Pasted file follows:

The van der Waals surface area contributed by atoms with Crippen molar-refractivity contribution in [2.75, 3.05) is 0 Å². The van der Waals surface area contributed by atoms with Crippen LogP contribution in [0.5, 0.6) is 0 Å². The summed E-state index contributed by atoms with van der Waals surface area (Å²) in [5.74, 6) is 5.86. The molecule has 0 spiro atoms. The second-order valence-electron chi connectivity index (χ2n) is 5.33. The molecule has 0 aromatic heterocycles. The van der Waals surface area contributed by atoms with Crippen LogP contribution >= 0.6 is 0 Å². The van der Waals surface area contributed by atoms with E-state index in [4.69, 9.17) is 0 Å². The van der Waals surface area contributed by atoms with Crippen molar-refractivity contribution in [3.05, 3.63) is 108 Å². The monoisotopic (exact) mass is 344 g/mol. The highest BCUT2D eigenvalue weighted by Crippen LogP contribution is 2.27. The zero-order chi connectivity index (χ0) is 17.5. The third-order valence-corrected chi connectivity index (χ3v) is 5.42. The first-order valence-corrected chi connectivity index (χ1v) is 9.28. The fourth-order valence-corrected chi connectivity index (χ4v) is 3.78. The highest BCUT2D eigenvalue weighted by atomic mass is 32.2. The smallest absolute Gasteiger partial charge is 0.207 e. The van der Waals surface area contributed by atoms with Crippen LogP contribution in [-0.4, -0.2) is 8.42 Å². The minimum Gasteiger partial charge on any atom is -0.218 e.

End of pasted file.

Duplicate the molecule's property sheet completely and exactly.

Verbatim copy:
The van der Waals surface area contributed by atoms with Crippen molar-refractivity contribution in [2.75, 3.05) is 0 Å². The van der Waals surface area contributed by atoms with Crippen LogP contribution in [0.5, 0.6) is 0 Å². The summed E-state index contributed by atoms with van der Waals surface area (Å²) in [5.74, 6) is 5.86. The molecule has 0 spiro atoms. The second-order valence-electron chi connectivity index (χ2n) is 5.33. The molecule has 0 aromatic heterocycles. The van der Waals surface area contributed by atoms with Crippen LogP contribution >= 0.6 is 0 Å². The van der Waals surface area contributed by atoms with E-state index in [4.69, 9.17) is 0 Å². The van der Waals surface area contributed by atoms with Crippen molar-refractivity contribution in [3.05, 3.63) is 108 Å². The monoisotopic (exact) mass is 344 g/mol. The highest BCUT2D eigenvalue weighted by Crippen LogP contribution is 2.27. The zero-order chi connectivity index (χ0) is 17.5. The third-order valence-corrected chi connectivity index (χ3v) is 5.42. The first-order valence-corrected chi connectivity index (χ1v) is 9.28. The fourth-order valence-corrected chi connectivity index (χ4v) is 3.78. The highest BCUT2D eigenvalue weighted by atomic mass is 32.2. The smallest absolute Gasteiger partial charge is 0.207 e. The van der Waals surface area contributed by atoms with Crippen LogP contribution in [-0.4, -0.2) is 8.42 Å². The minimum Gasteiger partial charge on any atom is -0.218 e.